1. Raising over $20 million in CGEF’s first year and welcoming founding partners Reckitt, The UPS Foundation, and the Visa Foundation alongside USAID and Amazon. 
  2. Selecting two new grantees: ATG Samata and wCap Limited, two Africa-based, women-led fund managers, who will use CGEF grants to strengthen their capacity to invest in businesses advancing climate solutions. They joined Clean Technology Hub, WomHub, and M-Kyala Ventures as CGEF’s first grantees. 
  3. Highlighting that USAID committed an additional $5 million for CGEF, which was announced at COP28.
  4. Sharing that CGEF’s second call for proposals will launch in April 2024 seeking women’s network, intermediaries, and investment funds supporting and investing in gender-responsive climate solutions, with a preference for organizations working at the intersection of climate, gender equality, and health. 

During the event, Rachel Vogelstein, Special Assistant to the President and White House Gender Policy Council Deputy Director, asked women leaders from three of CGEF’s founding member organizations–Amazon’s Leigh Anne DeWine, Visa Foundation’s Najada Kumbuli, and Reckitt’s Elisabeth Trawinski–about the challenges women face in rising to influential leadership positions and the strategies they’ve found most effective in making the business case to senior leadership for investing in the intersection of gender equality and climate finance.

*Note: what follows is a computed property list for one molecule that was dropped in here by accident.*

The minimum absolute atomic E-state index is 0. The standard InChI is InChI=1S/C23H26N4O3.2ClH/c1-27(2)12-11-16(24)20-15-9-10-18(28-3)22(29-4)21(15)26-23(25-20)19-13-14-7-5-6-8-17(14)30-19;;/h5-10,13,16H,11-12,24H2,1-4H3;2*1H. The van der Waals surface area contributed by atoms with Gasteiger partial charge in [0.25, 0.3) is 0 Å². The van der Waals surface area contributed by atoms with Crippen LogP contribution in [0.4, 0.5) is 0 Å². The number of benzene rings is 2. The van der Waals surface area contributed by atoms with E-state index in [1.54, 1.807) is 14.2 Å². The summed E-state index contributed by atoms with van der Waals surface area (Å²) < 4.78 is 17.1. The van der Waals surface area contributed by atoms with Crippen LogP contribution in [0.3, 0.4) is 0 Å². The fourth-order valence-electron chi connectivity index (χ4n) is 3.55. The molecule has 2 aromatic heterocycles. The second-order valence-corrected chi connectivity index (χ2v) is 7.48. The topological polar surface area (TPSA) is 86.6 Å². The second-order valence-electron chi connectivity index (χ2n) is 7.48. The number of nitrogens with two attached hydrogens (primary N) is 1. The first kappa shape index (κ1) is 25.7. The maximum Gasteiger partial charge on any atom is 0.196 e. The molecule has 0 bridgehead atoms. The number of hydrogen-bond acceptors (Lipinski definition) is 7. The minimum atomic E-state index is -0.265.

Climate is proving to be a threat multiplier, but women can be a solution multiplier. To help empower women, we need to be better about getting capital into the hands of women investors and women-led initiatives to advance their economic power and consequently scale innovative climate solutions.

Najada Kumbuli, Vice President, Head of Investments, Visa Foundation

Afterwards, ATG Samata co-founders Lelemba Phiri and Lisa Thomas took the stage for a fireside chat moderated by Cristina (CJ) Juhasz, Chief Investment Officer and Managing Partner of Women’s World Banking Asset Management. Lelemba and Lisa discussed the market gap at the gender and climate nexus, what they are hearing from the women entrepreneurs leading these solutions on the ground, and how support from CGEF is critical for scaling their impact. They also shared examples of the women-led climate solutions CGEF funding is enabling them to support, such as a logistics marketplace founded and led by women that is creating efficiencies to reduce carbon emissions in Mozambique.